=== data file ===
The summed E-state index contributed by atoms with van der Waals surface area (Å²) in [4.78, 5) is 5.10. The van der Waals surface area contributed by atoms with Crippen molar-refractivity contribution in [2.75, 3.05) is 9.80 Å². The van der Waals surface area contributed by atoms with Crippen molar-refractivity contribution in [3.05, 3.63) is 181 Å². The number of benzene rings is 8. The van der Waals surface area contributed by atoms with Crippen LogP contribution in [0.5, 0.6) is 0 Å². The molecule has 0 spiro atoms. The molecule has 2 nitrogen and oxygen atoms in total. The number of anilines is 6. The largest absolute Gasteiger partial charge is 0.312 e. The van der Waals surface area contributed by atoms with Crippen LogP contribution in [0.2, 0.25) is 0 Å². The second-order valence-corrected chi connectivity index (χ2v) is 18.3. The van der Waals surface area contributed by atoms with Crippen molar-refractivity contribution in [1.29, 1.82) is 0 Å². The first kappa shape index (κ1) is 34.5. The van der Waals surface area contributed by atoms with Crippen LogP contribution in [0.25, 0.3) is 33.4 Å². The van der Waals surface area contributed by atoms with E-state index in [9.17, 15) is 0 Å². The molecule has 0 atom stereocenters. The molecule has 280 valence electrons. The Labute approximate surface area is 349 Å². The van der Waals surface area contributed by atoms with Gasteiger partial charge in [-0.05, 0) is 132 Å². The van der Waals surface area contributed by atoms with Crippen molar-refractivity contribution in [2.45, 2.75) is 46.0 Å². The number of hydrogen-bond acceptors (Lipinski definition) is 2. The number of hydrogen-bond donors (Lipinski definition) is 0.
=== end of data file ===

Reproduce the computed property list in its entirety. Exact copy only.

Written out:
The summed E-state index contributed by atoms with van der Waals surface area (Å²) in [4.78, 5) is 5.10. The van der Waals surface area contributed by atoms with Crippen molar-refractivity contribution in [2.75, 3.05) is 9.80 Å². The van der Waals surface area contributed by atoms with Crippen molar-refractivity contribution in [3.05, 3.63) is 181 Å². The number of benzene rings is 8. The van der Waals surface area contributed by atoms with Crippen LogP contribution in [0.5, 0.6) is 0 Å². The molecule has 0 spiro atoms. The molecule has 2 nitrogen and oxygen atoms in total. The number of anilines is 6. The largest absolute Gasteiger partial charge is 0.312 e. The van der Waals surface area contributed by atoms with Crippen LogP contribution in [0.2, 0.25) is 0 Å². The second-order valence-corrected chi connectivity index (χ2v) is 18.3. The van der Waals surface area contributed by atoms with Crippen molar-refractivity contribution in [1.29, 1.82) is 0 Å². The first kappa shape index (κ1) is 34.5. The van der Waals surface area contributed by atoms with Crippen LogP contribution in [0.25, 0.3) is 33.4 Å². The van der Waals surface area contributed by atoms with E-state index in [9.17, 15) is 0 Å². The molecule has 0 atom stereocenters. The molecule has 280 valence electrons. The Labute approximate surface area is 349 Å². The van der Waals surface area contributed by atoms with Gasteiger partial charge in [-0.05, 0) is 132 Å². The van der Waals surface area contributed by atoms with Crippen molar-refractivity contribution in [2.45, 2.75) is 46.0 Å². The number of hydrogen-bond acceptors (Lipinski definition) is 2. The number of hydrogen-bond donors (Lipinski definition) is 0.